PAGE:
Again feeling the pull

SAM BEVARD
Bevard -

It’s August and I’m again feeling the pull.

Invisible gossamer strings of mist and light lift my gaze toward the mist-veiled morning hills and I know my feet will soon feel old paths among their green shadows. The draw is still there but not as strong as it once was in my lengthening backward flow of memory. Time and the offense of change it imposes have cast a pall upon so many once beloved recollections that is has become uncomfortable to reflect on those better times.

As I walked down the Garden Drive this morning a gray squirrel barked from beyond the barn in the Walnut Grove and later in the day the usual bushytail visitor chattered from the thicket in the holler adjacent to our yard. I felt the pull strengthen.

I face another season in a world gone strange and of diminished opportunity. So many places are gone or lost to me only in memory. I will be a relict soul wandering in remnant woods in search of a semblance of what I once had.

Perhaps that is just as well. I am 71 now and nearing the time to quit rough solitary places, but I must cling to smatterings of the old life until I no longer can. So I will go seeking the sound of sudden dew-squalls when a leaping squirrel crashes into a dripping bough. I will ask muffled ears to detect the sound of cutting and dimmed eyes to probe the dark of leaf shadows for shape or motion of the quarry. Without the technology of optical sights I would be either out of the game or blasting squirrels with a scattergun!

August 18 will be the start of another squirrel season — opening event of the fall hunt for a few old traditionalists — and it is a call to reunion and as long as I remain a viable part of the world I must answer the call and report “Present” on foggy dawns when the green hickory-nuts draw the squirrels to cut. It is a three-party reunion of ancient great hickories, squirrels and hunters, a generational ritual that for us will, for Springdale hunters, end with me. These reunion events occur in such places as Shanty Holler, the Big Woods and the River Ridge — far fewer than in better days — and I have adjusted my habits to conform.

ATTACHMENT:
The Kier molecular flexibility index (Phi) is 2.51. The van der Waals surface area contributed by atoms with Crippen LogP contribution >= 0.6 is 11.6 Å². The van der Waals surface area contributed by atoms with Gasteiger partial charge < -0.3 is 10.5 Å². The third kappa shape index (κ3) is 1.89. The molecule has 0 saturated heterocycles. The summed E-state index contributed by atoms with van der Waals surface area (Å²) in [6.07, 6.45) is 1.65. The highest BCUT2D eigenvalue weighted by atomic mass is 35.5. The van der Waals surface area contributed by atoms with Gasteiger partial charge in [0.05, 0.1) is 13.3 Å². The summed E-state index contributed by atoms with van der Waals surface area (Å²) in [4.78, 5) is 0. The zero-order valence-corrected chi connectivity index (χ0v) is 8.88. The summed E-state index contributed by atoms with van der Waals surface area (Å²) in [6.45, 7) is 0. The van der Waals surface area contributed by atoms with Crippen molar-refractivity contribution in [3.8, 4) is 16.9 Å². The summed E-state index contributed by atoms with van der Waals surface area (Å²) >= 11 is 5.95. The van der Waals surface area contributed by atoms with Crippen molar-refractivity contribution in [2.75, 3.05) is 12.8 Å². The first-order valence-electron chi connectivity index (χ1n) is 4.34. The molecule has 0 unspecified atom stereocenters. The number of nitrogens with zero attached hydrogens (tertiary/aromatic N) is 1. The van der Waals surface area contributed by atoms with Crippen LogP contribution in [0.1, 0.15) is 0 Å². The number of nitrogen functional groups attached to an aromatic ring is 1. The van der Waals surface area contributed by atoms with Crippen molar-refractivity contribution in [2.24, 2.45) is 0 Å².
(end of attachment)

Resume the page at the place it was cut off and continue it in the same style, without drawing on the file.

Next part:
I make the most of my remaining opportunity during the waning days of August until the next important event on the fall hunter’s calendar. This is not the opening of archery deer season for my friends and me. It is the early chopped silage corn or sunflower plantings that lure us to darting gray birds that test the eye and pointing instincts. I will set aside my rifle for a time and take up the shotgun, and this year is special because I have a new gun that needs much more than a few ducks and geese last winter to blood it in! We will shoot every afternoon on which we have a place with birds and schedules that allow it.

Around mid-October when the woods begin to color and the air has a mellow bite, I will again take small early morning ventures to the squirrel woods. When the dove season closes I will go to the woods more often, and there will be a week of fall shotgun hunting for either sex wild turkey — another interlude for the new shotgun. When November brings down enough of the foliage to allow spotting treed squirrels, it will be time to hunt with the dogs again until the onset of the interruption of modern gun deer season forces a hiatus.

Rather than spending too many days at deer hunting — something for which I care little — I have been continuing to still-hunt squirrels over the last two seasons, but this year I intend to expand my fishing time. The state will stock trout in November at the Washington Park and Flemingsburg’s Old Reservoir, and I plan to explore new built waters for my favorite bass. I have made new friends and associates with whom I anticipate hunts for rabbits and quail as well as adventures to new waters.

This is a time now during which we all plan with the hope that fate does not laugh at our grand schemes. Nature is marvelous and beautiful of face, but is always impersonal and often cruel. We gaze out over landscapes that draw us to them on those mystic strings while often repressing the fact that they are desperate and dangerous worlds for creatures that live in them and we assume the same status as wild things when we encroach therein.

Bevard
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SAM BEVARD